After securing the Republican nomination in 1980, Ronald Reagan considered his former rival Ford as a potential vice-presidential running mate, but negotiations between the Reagan and Ford camps at the Republican National Convention were unsuccessful. Ford conditioned his acceptance on Reagan's agreement to an unprecedented "co-presidency", [169] giving Ford the power to control key executive branch appointments (such as Kissinger as Secretary of State and Alan Greenspan as Treasury Secretary). After rejecting these terms, Reagan offered the vice-presidential nomination instead to George H. W. Bush. [170] Ford did appear in a campaign commercial for the Reagan-Bush ticket, in which he declared that the country would be "better served by a Reagan presidency rather than a continuation of the weak and politically expedient policies of Jimmy Carter". [171] On October 8, 1980, Ford said former President Nixon's involvement in the general election potentially could negatively impact the Reagan campaign: "I think it would have been much more helpful if Mr. Nixon had stayed in the background during this campaign. It would have been much more beneficial to Ronald Reagan." [172]

On October 3, 1980, Ford cast blame on Carter for the latter's charges of ineffectiveness on the part of the Federal Reserve Board due to his appointing of most of its members: "President Carter, when the going gets tough, will do anything to save his own political skin. This latest action by the president is cowardly." [173]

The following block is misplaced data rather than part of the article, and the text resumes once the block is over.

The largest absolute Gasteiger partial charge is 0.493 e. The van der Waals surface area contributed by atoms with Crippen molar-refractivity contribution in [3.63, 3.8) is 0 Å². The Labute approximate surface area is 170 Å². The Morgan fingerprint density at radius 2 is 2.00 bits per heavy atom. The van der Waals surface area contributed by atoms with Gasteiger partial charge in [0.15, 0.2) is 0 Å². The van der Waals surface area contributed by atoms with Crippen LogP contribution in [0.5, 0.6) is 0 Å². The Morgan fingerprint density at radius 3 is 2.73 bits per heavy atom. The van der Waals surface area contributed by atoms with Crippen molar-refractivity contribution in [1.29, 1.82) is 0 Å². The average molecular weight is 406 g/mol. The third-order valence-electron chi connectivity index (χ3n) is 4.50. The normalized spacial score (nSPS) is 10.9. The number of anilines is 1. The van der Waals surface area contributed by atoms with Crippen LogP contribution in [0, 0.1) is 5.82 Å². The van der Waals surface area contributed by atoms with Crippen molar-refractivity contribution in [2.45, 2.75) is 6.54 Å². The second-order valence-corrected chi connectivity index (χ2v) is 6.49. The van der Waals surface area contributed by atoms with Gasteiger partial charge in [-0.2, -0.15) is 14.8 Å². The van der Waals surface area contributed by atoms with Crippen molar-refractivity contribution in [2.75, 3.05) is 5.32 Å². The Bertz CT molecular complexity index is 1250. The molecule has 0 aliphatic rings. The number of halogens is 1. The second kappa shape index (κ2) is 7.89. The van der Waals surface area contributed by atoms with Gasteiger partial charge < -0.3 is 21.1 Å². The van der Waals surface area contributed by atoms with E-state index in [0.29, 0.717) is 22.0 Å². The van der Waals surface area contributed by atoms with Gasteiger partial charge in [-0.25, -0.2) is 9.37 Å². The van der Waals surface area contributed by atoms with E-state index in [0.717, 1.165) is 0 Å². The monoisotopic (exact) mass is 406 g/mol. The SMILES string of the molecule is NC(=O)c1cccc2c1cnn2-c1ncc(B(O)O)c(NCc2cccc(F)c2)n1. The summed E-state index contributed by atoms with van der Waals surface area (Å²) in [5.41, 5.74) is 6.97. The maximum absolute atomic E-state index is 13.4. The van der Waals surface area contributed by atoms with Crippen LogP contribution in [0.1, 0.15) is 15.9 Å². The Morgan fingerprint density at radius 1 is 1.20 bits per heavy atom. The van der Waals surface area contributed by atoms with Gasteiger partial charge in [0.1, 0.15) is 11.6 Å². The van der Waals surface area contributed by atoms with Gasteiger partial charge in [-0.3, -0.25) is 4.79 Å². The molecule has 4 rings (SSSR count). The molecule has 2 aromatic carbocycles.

Following the attempted assassination of Ronald Reagan, Ford told reporters while appearing at a fundraiser for Thomas Kean that criminals who use firearms should get the death penalty in the event someone is injured with the weapon. [174]

In September 1981, Ford advised Reagan against succumbing to Wall Street demands and follow his own agenda for the economic policies of the US during an appearance on Good Morning America: "He shouldn't let the gurus of Wall Street decide what the economic future of this country is going to be. They are wrong in my opinion." [175] On October 20, 1981, Ford stated stopping the Reagan administration's Saudi arms package could have a large negative impact to American relations in the Middle East during a news conference. [176]

On March 24, 1982, Ford offered an endorsement of President Reagan's economic policies while also stating the possibility of Reagan being met with a stalemate by Congress if not willing to compromise while in Washington. [177]